Photo by Daria Shevtsova on Pexels.com

Who knew blueberries could be so powerful and so liberating! Thank you, Father, for blueberries. And thank you for the blessing of Freedom through Jesus Christ!

Bringing in the Sheaves

It is harvest time where I live. It is especially fraught with significance this year, as we have had a bad growing season– heavy rains in the spring and low temperatures meant that much of the planting was delayed or cancelled. Fields that normally produce excellent crops of corn or wheat or soybeans look stunted and sickly, or they lie barren. Recent rains and threats of early snow mean that crops must be harvested now or lost, even if the yields are low or the crops not fully mature. While there will be a lot of grief and exasperation among farmers this year, there will also be relief and rejoicing in certain quarters.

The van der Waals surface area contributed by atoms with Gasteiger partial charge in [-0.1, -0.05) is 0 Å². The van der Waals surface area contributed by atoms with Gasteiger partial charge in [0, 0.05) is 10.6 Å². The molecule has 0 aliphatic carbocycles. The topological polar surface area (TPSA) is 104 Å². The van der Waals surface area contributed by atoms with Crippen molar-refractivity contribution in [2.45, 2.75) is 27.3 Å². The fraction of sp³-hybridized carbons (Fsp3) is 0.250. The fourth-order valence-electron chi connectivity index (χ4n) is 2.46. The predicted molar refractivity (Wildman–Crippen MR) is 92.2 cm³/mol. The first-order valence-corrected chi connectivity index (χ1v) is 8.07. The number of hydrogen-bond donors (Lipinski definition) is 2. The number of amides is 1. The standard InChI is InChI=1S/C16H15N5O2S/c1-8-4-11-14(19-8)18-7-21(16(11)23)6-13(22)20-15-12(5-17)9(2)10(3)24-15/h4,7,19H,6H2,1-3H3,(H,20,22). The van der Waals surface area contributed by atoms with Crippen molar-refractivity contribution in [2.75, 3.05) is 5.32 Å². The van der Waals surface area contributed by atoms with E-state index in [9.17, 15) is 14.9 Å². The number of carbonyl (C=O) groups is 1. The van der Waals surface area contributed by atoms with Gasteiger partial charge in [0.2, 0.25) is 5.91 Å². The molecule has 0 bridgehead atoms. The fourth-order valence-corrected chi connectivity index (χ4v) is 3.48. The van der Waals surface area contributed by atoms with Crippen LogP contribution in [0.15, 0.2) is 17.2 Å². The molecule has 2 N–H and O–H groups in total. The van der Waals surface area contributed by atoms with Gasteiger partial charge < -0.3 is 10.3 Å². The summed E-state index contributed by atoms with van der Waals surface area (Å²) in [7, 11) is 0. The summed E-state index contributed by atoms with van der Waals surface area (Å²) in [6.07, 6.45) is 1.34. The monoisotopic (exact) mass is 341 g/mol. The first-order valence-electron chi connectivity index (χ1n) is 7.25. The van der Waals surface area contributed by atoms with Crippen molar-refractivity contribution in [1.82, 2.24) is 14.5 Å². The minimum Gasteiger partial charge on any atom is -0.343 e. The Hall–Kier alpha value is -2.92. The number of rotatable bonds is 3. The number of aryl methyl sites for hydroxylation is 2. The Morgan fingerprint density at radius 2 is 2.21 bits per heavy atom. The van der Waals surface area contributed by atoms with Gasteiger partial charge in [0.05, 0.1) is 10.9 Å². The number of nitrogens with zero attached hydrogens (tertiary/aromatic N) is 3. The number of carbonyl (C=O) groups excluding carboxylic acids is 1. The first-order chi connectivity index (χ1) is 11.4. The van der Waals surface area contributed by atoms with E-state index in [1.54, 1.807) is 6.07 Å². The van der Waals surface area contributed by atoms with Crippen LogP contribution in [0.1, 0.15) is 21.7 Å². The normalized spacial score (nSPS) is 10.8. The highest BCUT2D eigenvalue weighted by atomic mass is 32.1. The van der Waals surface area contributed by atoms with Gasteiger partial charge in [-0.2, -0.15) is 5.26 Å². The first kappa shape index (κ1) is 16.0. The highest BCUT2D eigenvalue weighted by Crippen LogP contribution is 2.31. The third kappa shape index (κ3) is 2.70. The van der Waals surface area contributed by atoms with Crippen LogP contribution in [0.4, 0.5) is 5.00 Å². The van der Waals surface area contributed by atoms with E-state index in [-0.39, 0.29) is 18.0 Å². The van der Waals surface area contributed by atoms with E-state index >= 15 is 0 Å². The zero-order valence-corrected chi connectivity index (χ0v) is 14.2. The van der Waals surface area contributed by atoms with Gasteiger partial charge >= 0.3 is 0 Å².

Photo by Kaboompics .com on Pexels.com

The Bible uses farming and harvest imagery to describe the Kingdom of Heaven. Jesus told the parable of the sower and seed in Matthew 13 (also in Mark and Luke– see here:https://www.biblestudytools.com/bible-stories/parable-of-the-sower.html), and He spoke of fields being ripe for harvest (John 4:34-38/www.biblegateway.com/passage/?search=John+4%3A34-38&version=NIV)

Photo by Dominika Roseclay on Pexels.com

As followers of Christ, we are both harvest and harvesters. Like seed, we “die” to our nature, and grow and mature in newness of life by the Holy Spirit. And like farmers and harvest workers, we are called to plant seeds, to “sow” the Gospel of Christ, to tend to one another’s growth and nurture, and to “harvest” a crop– bringing others toward repentance and faith.